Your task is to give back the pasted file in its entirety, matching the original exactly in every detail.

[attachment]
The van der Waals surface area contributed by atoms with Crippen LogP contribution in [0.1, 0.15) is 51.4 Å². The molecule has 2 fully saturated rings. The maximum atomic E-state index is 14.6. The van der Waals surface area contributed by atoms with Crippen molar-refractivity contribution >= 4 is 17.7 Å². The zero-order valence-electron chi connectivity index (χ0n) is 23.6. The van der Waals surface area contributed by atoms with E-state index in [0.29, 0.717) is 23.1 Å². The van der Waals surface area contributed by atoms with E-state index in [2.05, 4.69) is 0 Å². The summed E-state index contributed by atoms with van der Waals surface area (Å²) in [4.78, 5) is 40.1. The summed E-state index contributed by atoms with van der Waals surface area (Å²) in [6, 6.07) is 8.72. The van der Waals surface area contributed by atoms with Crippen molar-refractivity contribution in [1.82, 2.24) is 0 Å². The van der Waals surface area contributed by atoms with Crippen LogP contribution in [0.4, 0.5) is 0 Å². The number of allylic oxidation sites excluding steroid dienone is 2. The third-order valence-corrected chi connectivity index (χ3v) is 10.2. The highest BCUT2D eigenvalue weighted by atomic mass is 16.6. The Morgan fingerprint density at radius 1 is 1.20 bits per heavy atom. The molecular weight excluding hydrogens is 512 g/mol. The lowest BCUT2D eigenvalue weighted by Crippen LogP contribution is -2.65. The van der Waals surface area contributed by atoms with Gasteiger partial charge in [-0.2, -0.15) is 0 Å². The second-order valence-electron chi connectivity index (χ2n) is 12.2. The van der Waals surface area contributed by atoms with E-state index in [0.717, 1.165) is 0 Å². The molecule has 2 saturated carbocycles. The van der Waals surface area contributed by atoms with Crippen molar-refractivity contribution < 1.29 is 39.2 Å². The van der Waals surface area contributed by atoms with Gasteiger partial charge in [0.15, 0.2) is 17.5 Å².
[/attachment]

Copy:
The van der Waals surface area contributed by atoms with Crippen LogP contribution in [0.1, 0.15) is 51.4 Å². The molecule has 2 fully saturated rings. The maximum atomic E-state index is 14.6. The van der Waals surface area contributed by atoms with Crippen molar-refractivity contribution >= 4 is 17.7 Å². The zero-order valence-electron chi connectivity index (χ0n) is 23.6. The van der Waals surface area contributed by atoms with E-state index in [0.29, 0.717) is 23.1 Å². The van der Waals surface area contributed by atoms with E-state index in [2.05, 4.69) is 0 Å². The summed E-state index contributed by atoms with van der Waals surface area (Å²) in [4.78, 5) is 40.1. The summed E-state index contributed by atoms with van der Waals surface area (Å²) in [6, 6.07) is 8.72. The van der Waals surface area contributed by atoms with Crippen molar-refractivity contribution in [1.82, 2.24) is 0 Å². The van der Waals surface area contributed by atoms with Crippen LogP contribution in [0.4, 0.5) is 0 Å². The number of allylic oxidation sites excluding steroid dienone is 2. The third-order valence-corrected chi connectivity index (χ3v) is 10.2. The highest BCUT2D eigenvalue weighted by atomic mass is 16.6. The Morgan fingerprint density at radius 1 is 1.20 bits per heavy atom. The molecular weight excluding hydrogens is 512 g/mol. The lowest BCUT2D eigenvalue weighted by Crippen LogP contribution is -2.65. The van der Waals surface area contributed by atoms with Gasteiger partial charge in [-0.2, -0.15) is 0 Å². The second-order valence-electron chi connectivity index (χ2n) is 12.2. The van der Waals surface area contributed by atoms with E-state index in [0.717, 1.165) is 0 Å². The molecule has 2 saturated carbocycles. The van der Waals surface area contributed by atoms with Crippen molar-refractivity contribution < 1.29 is 39.2 Å². The van der Waals surface area contributed by atoms with Gasteiger partial charge in [0.15, 0.2) is 17.5 Å².